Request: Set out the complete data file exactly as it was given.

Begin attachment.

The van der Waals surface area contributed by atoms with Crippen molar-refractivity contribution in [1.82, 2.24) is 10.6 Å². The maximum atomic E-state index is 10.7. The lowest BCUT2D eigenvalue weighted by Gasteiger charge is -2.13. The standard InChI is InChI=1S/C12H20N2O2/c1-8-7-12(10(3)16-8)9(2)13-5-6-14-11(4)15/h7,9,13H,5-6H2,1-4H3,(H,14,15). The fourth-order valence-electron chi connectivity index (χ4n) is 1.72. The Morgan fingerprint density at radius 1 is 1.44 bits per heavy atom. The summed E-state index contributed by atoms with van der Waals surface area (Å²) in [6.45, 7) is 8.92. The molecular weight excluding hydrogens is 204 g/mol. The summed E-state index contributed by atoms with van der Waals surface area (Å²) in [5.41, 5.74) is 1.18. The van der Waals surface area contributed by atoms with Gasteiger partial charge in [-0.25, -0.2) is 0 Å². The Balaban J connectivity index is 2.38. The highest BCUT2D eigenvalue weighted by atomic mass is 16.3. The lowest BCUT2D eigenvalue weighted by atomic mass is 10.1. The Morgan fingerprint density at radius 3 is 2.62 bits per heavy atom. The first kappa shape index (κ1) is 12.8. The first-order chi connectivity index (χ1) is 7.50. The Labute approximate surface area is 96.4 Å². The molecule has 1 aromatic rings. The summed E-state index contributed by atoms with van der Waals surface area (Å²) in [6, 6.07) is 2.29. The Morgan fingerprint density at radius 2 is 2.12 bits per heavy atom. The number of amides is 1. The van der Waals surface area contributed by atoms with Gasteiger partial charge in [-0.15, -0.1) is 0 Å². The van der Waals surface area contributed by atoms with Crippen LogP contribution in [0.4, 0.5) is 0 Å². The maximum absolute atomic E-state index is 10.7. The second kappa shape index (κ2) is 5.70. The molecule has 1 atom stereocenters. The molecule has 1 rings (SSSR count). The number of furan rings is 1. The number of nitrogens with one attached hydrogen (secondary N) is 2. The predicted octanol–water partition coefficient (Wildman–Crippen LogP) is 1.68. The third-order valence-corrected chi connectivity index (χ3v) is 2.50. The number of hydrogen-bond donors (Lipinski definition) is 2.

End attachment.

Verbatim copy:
The van der Waals surface area contributed by atoms with Crippen molar-refractivity contribution in [1.82, 2.24) is 10.6 Å². The maximum atomic E-state index is 10.7. The lowest BCUT2D eigenvalue weighted by Gasteiger charge is -2.13. The standard InChI is InChI=1S/C12H20N2O2/c1-8-7-12(10(3)16-8)9(2)13-5-6-14-11(4)15/h7,9,13H,5-6H2,1-4H3,(H,14,15). The fourth-order valence-electron chi connectivity index (χ4n) is 1.72. The Morgan fingerprint density at radius 1 is 1.44 bits per heavy atom. The summed E-state index contributed by atoms with van der Waals surface area (Å²) in [6.45, 7) is 8.92. The molecular weight excluding hydrogens is 204 g/mol. The summed E-state index contributed by atoms with van der Waals surface area (Å²) in [5.41, 5.74) is 1.18. The van der Waals surface area contributed by atoms with Gasteiger partial charge in [-0.25, -0.2) is 0 Å². The Balaban J connectivity index is 2.38. The highest BCUT2D eigenvalue weighted by atomic mass is 16.3. The lowest BCUT2D eigenvalue weighted by atomic mass is 10.1. The Morgan fingerprint density at radius 3 is 2.62 bits per heavy atom. The first kappa shape index (κ1) is 12.8. The first-order chi connectivity index (χ1) is 7.50. The Labute approximate surface area is 96.4 Å². The molecule has 1 aromatic rings. The summed E-state index contributed by atoms with van der Waals surface area (Å²) in [6, 6.07) is 2.29. The Morgan fingerprint density at radius 2 is 2.12 bits per heavy atom. The number of amides is 1. The van der Waals surface area contributed by atoms with Gasteiger partial charge in [-0.15, -0.1) is 0 Å². The van der Waals surface area contributed by atoms with Crippen LogP contribution in [0.4, 0.5) is 0 Å². The maximum absolute atomic E-state index is 10.7. The second kappa shape index (κ2) is 5.70. The molecule has 1 atom stereocenters. The molecule has 1 rings (SSSR count). The number of furan rings is 1. The number of nitrogens with one attached hydrogen (secondary N) is 2. The predicted octanol–water partition coefficient (Wildman–Crippen LogP) is 1.68. The third-order valence-corrected chi connectivity index (χ3v) is 2.50. The number of hydrogen-bond donors (Lipinski definition) is 2.